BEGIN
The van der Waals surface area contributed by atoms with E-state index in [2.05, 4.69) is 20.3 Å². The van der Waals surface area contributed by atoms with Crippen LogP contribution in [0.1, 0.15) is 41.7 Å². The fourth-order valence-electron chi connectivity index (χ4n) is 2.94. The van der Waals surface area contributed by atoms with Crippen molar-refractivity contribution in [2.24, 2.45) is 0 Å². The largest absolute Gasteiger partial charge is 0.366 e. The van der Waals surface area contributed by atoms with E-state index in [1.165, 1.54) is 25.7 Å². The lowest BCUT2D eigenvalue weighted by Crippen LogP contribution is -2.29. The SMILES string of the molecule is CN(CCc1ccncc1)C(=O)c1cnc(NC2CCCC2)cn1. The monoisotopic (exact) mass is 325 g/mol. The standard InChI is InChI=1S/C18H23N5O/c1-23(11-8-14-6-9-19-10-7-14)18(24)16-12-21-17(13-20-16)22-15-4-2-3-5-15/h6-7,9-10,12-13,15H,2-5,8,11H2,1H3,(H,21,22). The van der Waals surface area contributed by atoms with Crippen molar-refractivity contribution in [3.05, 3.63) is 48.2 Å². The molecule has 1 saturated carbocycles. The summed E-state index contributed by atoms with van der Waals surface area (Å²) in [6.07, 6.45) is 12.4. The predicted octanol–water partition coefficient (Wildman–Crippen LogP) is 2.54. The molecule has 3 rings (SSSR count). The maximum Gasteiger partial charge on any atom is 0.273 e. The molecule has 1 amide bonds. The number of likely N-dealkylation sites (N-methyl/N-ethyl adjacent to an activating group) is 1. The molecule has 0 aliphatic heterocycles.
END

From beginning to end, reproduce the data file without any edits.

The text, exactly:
The van der Waals surface area contributed by atoms with E-state index in [2.05, 4.69) is 20.3 Å². The van der Waals surface area contributed by atoms with Crippen LogP contribution in [0.1, 0.15) is 41.7 Å². The fourth-order valence-electron chi connectivity index (χ4n) is 2.94. The van der Waals surface area contributed by atoms with Crippen molar-refractivity contribution in [2.24, 2.45) is 0 Å². The largest absolute Gasteiger partial charge is 0.366 e. The van der Waals surface area contributed by atoms with E-state index in [1.165, 1.54) is 25.7 Å². The lowest BCUT2D eigenvalue weighted by Crippen LogP contribution is -2.29. The SMILES string of the molecule is CN(CCc1ccncc1)C(=O)c1cnc(NC2CCCC2)cn1. The monoisotopic (exact) mass is 325 g/mol. The standard InChI is InChI=1S/C18H23N5O/c1-23(11-8-14-6-9-19-10-7-14)18(24)16-12-21-17(13-20-16)22-15-4-2-3-5-15/h6-7,9-10,12-13,15H,2-5,8,11H2,1H3,(H,21,22). The van der Waals surface area contributed by atoms with Crippen molar-refractivity contribution in [3.05, 3.63) is 48.2 Å². The molecule has 1 saturated carbocycles. The summed E-state index contributed by atoms with van der Waals surface area (Å²) in [6.07, 6.45) is 12.4. The predicted octanol–water partition coefficient (Wildman–Crippen LogP) is 2.54. The molecule has 3 rings (SSSR count). The maximum Gasteiger partial charge on any atom is 0.273 e. The molecule has 1 amide bonds. The number of likely N-dealkylation sites (N-methyl/N-ethyl adjacent to an activating group) is 1. The molecule has 0 aliphatic heterocycles.